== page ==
Young American Indian Warrior Gives His Life Willingly for Country and Family
An outstanding young man and a role model for youth his age in the Keweenaw Bay Indian Community (KBIC) in Michigan’s Upper Peninsula, Spec. Robert L. Voakes Jr. of L’Anse was proud to be a soldier. He believed wholeheartedly that he was doing the right thing by committing his life to serving the country he loved.
Sadly, Voakes lost his life at the age of 21, on June 4, 2011 while supporting Operation Enduring Freedom in Afghanistan. He was among four soldiers who died when insurgents attacked their unit with an improvised explosive device (IED).
Proud of his American Indian heritage, his mother Valerie Voakes, said he flew his tribal flag in Afghanistan and she kept him supplied with sage for praying and ceremonies.
Assigned to a military police battalion from Joint Base Elmendorf-Richardson, Alaska, his company, nicknamed “the Artic Enforcers,” had deployed to Afghanistan in late March for a one-year tour. He was serving with the 164th Military Police Company, 793rd Military Police Battalion, 3rd Maneuver Enhancement Brigade, in Lagham Province.
Voakes’ younger sister, Nancy Voakes, said, “Everyday we pray for his comrades that are overseas fighting, and for their families awaiting their soldiers’ safe return. My brother has been sent home by the Creator and left with the honor of being our warrior.”
Voakes’ remains were returned to Dover Air Force Base in Delaware on June 6.
The 2009 Baraga High School graduate was honored at a local memorial service where hundreds of people showed up to pay their respects. Army representatives presented his military awards to his parents, Robert Sr. and Valerie. Voakes earned the Purple Heart, the Bronze Star Medal and several other awards, in addition to his posthumous promotion to specialist.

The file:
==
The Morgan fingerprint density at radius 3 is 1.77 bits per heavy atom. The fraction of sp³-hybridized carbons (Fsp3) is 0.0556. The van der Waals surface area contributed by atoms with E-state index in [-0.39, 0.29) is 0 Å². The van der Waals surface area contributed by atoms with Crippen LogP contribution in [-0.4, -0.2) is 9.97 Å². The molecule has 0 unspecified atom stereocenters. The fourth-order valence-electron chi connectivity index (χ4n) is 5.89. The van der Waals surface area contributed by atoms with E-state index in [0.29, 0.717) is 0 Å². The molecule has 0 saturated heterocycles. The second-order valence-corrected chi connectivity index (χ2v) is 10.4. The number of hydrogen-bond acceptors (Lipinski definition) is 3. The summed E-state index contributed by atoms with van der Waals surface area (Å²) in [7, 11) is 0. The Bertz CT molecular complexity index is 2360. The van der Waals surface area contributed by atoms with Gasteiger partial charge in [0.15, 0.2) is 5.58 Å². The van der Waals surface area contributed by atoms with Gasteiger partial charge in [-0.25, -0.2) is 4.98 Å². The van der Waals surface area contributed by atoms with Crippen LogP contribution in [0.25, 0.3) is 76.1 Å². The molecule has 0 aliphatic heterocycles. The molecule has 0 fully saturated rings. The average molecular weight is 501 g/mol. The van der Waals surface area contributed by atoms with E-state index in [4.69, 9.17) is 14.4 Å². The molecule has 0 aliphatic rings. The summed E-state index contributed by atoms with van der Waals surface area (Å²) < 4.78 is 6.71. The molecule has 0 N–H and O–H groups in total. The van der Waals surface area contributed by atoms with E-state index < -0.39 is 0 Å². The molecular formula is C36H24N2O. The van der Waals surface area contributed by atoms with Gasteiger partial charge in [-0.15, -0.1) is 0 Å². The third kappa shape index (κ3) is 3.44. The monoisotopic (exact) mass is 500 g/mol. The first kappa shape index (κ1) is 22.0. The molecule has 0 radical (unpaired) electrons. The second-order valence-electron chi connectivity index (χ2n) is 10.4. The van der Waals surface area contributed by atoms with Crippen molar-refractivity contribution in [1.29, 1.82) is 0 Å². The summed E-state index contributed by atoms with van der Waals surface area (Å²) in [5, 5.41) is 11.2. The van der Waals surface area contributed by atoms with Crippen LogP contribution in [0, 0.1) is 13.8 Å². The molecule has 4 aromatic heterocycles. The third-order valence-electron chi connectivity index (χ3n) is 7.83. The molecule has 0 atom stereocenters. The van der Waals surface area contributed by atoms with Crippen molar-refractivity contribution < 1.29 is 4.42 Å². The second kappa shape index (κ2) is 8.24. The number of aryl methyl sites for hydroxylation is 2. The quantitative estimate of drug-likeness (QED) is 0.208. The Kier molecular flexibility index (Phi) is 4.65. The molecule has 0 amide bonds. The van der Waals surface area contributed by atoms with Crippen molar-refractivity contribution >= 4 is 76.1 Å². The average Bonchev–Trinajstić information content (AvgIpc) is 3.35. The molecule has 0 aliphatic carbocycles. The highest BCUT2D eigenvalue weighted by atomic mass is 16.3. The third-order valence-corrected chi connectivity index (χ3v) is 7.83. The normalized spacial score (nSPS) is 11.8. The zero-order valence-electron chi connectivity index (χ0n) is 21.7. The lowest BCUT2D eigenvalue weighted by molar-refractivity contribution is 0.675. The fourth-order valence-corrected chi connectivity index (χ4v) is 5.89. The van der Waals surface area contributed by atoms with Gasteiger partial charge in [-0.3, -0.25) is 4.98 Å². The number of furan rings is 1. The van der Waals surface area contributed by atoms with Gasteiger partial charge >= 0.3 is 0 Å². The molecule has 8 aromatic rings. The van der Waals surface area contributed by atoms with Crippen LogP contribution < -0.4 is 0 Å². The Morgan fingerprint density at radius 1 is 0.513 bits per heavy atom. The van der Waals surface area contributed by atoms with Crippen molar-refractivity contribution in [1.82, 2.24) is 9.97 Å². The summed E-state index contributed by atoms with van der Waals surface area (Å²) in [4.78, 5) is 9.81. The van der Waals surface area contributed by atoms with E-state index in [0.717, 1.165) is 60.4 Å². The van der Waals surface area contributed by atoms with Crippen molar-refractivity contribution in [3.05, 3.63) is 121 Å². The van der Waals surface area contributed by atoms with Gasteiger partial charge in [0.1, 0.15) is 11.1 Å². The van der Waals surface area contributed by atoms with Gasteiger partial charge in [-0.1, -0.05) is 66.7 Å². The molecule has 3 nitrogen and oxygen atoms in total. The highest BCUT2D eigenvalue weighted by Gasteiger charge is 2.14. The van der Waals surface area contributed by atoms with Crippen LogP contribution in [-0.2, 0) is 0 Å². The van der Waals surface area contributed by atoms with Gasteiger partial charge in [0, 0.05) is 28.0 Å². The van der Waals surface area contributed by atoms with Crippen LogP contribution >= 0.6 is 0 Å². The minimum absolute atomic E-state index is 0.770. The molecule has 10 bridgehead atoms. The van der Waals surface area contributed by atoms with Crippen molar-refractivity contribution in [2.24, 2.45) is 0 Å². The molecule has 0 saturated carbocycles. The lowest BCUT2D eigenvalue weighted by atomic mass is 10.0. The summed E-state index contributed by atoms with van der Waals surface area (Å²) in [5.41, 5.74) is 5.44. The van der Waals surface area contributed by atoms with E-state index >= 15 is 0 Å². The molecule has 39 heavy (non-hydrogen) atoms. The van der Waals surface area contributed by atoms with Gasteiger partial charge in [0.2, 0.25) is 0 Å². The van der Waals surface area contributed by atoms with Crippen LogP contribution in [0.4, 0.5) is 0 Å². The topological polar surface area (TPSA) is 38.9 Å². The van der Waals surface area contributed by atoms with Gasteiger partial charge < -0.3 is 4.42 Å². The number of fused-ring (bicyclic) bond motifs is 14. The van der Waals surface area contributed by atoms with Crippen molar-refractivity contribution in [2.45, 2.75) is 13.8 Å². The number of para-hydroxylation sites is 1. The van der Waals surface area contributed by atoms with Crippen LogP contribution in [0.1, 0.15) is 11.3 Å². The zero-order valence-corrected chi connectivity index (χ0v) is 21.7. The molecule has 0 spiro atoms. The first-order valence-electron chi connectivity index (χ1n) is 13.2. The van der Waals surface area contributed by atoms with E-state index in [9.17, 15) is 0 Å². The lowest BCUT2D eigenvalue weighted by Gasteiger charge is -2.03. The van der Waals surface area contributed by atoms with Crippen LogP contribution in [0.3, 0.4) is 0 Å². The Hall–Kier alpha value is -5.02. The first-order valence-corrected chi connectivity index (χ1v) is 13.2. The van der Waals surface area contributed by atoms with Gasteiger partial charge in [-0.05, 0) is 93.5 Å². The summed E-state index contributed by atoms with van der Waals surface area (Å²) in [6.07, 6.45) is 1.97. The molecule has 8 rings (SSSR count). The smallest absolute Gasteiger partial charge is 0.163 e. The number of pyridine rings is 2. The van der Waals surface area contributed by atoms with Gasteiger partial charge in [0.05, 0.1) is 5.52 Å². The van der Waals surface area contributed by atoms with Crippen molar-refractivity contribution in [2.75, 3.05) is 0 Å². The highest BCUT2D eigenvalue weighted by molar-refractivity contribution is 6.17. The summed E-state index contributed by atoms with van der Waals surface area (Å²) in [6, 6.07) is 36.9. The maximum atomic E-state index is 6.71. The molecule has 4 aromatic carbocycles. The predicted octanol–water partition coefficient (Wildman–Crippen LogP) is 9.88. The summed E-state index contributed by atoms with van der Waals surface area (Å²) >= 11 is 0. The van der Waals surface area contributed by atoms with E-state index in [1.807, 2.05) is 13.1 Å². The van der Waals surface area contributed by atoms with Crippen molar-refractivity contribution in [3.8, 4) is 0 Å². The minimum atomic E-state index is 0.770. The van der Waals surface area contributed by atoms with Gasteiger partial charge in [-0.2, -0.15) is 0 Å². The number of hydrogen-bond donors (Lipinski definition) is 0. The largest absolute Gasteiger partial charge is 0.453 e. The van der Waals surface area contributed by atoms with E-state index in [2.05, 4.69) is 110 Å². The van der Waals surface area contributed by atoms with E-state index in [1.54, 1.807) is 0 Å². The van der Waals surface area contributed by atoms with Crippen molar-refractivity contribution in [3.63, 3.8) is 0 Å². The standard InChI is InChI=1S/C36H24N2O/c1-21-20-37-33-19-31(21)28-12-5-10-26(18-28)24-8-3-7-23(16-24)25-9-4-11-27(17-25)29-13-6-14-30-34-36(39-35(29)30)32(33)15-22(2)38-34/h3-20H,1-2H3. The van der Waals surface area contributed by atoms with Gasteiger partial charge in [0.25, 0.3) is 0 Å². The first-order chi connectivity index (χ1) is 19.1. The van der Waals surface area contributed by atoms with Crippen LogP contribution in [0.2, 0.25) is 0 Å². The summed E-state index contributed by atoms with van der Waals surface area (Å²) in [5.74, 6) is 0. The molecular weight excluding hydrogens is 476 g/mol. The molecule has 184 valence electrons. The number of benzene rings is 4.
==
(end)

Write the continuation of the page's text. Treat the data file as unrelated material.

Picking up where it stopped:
His good friend, Chris Ochs, was stationed with Voakes in Fort Richardson and later traveled with him to Afghanistan. About six-weeks prior to his friend’s death, Ochs was also struck by an IED and was severely injured. Now home, Ochs was able to attend his friend’s funeral on a medical release.
The Army then flew Voakes’ family to the base in Alaska he was assigned to for a memorial service. His mother said she was told that members of his company in Afghanistan wanted to know if it was alright for them to sign his tribal flag and return it to her for safekeeping. She said, “Let those men sign it, Robert would be very proud and honored.”
In addition to being active with cultural activities, Voakes was also a volunteer member of the Beartown Firefighters, a KBIC tribal police cadet, president of the KBIC Youth Club, active in Boy Scouts, basketball, football, KBIC Rez Runners, youth hockey and was the head youth dancer at their annual pow wow.
His sister, Nancy, said one of his pride and joys was his Mercedes Benz and the other a 1976 black Coupe DeVille Cadillac.
His mother said he was always encouraging and inspiring his friends and the youth he spent time with to make something of their lives. “He had many goals and aspirations for his future, he wanted to go to school and come back to his people,” she said.
His American Indian name was Nigig-enz, or Little Otter. He was born February 26, 1990 at Portage Hospital in Hancock, Michigan and was a member of the Holy Name of Jesus Church in Assinins, Michigan.
Robert is survived by his parents, Robert “Beaver” and Valerie (Boyette) Voakes, brothers Jeremy and Christopher Voakes, sisters Nancy Voakes and Miranda (Jeremy) Forcia, all of L’Anse, grandmothers Fanchon (Picard) Boyette of Milwaukee, Wisconsin, and Annabelle DeCota of Baraga, nieces Sydni Voakes, Josilyn Voakes and nephew Brendon Friisvall. Numerous aunts, uncles, and many cousins and close friends also survive. He was preceded in death by his grandfathers and an uncle.
“His smile and humor will forever be with us,” said his sister Nancy. “He was truly one of a kind and was very wise for his young age. Our family is deeply saddened by his loss.”
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